Document Type

Working Paper

Publication Date

2011

Subjects

tax expenditures; climate change; global warming; energy conservation; renewable energy

Abstract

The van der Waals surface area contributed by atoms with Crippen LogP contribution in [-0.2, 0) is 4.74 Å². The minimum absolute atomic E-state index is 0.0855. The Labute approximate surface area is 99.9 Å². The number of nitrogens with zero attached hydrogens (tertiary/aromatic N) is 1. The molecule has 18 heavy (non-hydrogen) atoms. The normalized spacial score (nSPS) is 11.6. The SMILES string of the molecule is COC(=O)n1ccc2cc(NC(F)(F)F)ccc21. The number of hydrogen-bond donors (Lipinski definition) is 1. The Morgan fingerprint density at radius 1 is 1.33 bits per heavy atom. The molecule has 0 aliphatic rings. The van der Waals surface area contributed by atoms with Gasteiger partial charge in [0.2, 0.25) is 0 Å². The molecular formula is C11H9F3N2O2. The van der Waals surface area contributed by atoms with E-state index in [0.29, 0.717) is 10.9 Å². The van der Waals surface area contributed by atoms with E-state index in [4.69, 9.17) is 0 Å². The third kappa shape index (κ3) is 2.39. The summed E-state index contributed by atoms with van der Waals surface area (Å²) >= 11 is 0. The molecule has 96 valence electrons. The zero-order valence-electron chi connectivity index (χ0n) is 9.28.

Unlike the U.S., which relies heavily on tax expenditures as instruments of energy and climate change policy, Canada has introduced very few such tax expenditures, relying instead on voluntary initiatives, direct subsidies, and limited regulatory measures to limit carbon emissions. This paper identifies and evaluates the most prominent tax expenditures in Canada to limit the growth of carbon emissions. As background to this inquiry, Part II reviews Canadian experience with carbon emissions over the last two decades and the limited government response to this growing problem. Part III identifies the most prominent tax expenditures that Canadian governments have introduced in order limit the growth of carbon emissions. Part IV evaluates these tax expenditures as spending programs and tax measures, concluding that they are vulnerable to many of the traditional criticisms levied against tax expenditures. As a result, the paper concludes, if Canadian governments are to continue to utilize tax expenditures to help fight climate change, they should pay closer attention to the insights of tax expenditure analysis and design these policy instruments accordingly.

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